• Peptide-mediated interactions often require specific PTMs to interact. Those PTMs are created by dedicated enzymes and are very often reversible (and fast), which gives them the ability to act as molecular switches. This provides a way to dynamically regulate complex cellular processes.
  • There are many different types of PTMs. Combination of different types of PTMs or of several instances of the same type on one protein results in different peptide-mediated interactions.
  • In cooperative interactions involving multisite PTMs, a signal is only generated after a given number of sites on the same protein have been modified. For example, Cdc4 binds to its target, Sic1, only when the target has been phosphorylated on at least six Ser/Thr residues.
  • Multiple PTMs on a protein can even be antagonistic if a PTM attached to one residue hinders the interaction with another modified residue.

Phosphorylation – the mother of PTMs:

  • Kinases, constitute one of the largest families of genes in eukaryotes, representing ~2% of the protein-coding genome.
  • In human, more than 510 protein kinases are known and it has been estimated that about one third of all human proteins may be phosphorylated.
  • Protein kinases can be roughly classified into two main groups: Ser/Thr-specific kinases – 80% of all kinases; and Tyr-specific kinases – the rest.
  • Databases of phosphorylation sites: Phospho.ELM, PHOSIDA and PhosphoSite.
  • For instance Phospho.ELM contains: 12,100 pSer, 2400 pThr and 2100 pTyr sites from the literature, covering almost 4100 different eukaryotic proteins.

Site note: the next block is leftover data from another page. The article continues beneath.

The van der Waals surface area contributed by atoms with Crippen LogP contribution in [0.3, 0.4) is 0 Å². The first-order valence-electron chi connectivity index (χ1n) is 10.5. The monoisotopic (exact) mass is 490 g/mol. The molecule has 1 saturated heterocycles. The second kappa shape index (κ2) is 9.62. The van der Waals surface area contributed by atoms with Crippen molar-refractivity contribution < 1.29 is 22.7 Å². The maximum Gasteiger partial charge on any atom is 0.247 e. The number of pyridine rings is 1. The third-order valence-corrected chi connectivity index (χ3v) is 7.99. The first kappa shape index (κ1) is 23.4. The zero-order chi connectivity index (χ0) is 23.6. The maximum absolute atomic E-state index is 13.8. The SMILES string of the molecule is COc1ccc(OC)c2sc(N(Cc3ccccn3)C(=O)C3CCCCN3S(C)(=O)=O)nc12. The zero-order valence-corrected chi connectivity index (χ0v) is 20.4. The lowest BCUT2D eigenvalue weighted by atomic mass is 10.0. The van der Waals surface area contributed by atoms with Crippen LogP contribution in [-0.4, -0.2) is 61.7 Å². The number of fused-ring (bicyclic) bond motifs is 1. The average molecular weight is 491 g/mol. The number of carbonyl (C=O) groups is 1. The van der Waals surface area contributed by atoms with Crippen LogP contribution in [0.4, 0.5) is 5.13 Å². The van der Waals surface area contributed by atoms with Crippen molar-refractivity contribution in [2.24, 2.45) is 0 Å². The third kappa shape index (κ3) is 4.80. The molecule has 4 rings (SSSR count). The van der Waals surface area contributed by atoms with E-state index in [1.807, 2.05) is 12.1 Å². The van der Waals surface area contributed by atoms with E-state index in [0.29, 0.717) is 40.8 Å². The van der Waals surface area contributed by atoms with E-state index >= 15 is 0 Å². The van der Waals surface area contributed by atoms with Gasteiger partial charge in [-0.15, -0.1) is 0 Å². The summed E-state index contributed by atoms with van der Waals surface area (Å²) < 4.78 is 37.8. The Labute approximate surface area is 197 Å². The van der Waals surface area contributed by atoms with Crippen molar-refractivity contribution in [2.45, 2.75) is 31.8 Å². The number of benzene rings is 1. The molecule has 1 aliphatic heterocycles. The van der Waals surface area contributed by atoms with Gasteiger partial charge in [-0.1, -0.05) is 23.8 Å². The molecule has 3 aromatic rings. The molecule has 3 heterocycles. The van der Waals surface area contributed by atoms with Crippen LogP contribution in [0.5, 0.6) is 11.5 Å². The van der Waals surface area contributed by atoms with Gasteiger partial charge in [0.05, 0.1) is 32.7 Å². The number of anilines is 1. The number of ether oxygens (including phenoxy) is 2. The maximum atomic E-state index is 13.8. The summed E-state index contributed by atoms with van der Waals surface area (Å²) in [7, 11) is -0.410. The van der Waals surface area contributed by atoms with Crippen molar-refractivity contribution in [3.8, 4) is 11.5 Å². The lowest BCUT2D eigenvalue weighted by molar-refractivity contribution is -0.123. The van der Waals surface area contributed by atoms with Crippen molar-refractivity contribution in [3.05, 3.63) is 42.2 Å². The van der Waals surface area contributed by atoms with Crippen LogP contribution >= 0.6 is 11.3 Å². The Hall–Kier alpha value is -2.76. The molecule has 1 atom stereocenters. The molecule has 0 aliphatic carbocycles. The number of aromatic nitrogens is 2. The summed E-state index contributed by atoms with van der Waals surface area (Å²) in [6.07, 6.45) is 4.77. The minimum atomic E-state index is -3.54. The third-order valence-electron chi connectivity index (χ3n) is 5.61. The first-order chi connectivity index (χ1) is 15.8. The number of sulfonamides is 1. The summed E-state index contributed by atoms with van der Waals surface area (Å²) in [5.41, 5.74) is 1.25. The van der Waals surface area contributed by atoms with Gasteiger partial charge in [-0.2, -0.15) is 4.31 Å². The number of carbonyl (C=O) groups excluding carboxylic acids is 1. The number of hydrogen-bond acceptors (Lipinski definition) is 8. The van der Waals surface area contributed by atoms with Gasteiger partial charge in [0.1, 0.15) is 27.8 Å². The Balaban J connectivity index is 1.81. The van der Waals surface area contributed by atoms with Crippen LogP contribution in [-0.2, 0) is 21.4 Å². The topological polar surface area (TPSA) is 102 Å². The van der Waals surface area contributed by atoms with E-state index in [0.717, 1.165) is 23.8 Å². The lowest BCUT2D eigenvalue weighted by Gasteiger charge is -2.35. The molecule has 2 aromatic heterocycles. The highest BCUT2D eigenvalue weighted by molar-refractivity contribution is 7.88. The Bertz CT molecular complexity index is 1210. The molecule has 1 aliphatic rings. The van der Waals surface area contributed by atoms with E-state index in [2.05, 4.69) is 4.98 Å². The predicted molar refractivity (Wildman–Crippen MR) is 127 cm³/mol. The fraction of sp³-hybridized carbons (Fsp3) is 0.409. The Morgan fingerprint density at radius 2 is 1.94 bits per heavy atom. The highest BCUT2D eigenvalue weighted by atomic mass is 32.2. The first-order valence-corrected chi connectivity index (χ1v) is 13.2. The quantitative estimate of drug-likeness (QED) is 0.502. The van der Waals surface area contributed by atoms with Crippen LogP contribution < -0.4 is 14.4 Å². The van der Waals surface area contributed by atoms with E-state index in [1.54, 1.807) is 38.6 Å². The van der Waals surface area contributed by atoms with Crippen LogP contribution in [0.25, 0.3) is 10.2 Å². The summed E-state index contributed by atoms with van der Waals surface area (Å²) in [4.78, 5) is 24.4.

• Phospho3D combine knowledge about the position of phosphorylation sites with the 3D structure of the respective protein or a close homologue to show phosphorylation sites in their structural context.


  • It has been observed that most linear motifs in peptide-mediated interactions and residues targeted for PTMs are not embedded in globular protein domains but are rather found in linker regions or disordered regions.
  • More than half of eukaryotic proteins have long segments (> 30 residues) that are not structured in their native isolated forms. More than 20% of eukaryotic proteins are expected to be fully unfolded.
  • IUPs (Intrinsically unfolded proteins) are a recent acquisition in evolutionary terms and are much less common in Eubacteria and Archaea, which correlates well with the increase in regulatory complexity.
  • IUPs may offer a way to promote the evolution of protein interaction networks by providing an evolutionarily neutral environment in which substantial variability can be accumulated, from which in turn new interactions may appear.
  • IUPs adopt a folded conformation in the presence of a suitable partner. Two main mechanistic models were suggested for this process: The conformational selection model, and the induced folding model (see related post on “Incorporating flexibility into Docking using Normal Modes Analysis“)
  • Different binding modes and promiscuity can have important consequences in the thermodynamics of interactions. There is an entropic penalty associated with the disorder-to-order transition upon binding. This cost can be compensated for by a favourable enthalpy. The presence of preformed structured regions in the free-state precisely modulates the enthalpy–entropy balance and regulates the affinity of the interaction which is normally low.
  • The low affinity is very well suited for signal transduction and regulatory processes which require binding to initiate the signaling, but also dissociation when the signal is complete.

The authors conclude the review expressing a belief that (mind the pun) a more structured view  of transient protein interactions will ultimately lead to a better understanding of the molecular bases of cell regulatory networks.

Stein, A., Pache, R., Bernadó, P., Pons, M., & Aloy, P. (2009). Dynamic interactions of proteins in complex networks: a more structured view FEBS Journal, 276 (19), 5390-5405 DOI: 10.1111/j.1742-4658.2009.07251.x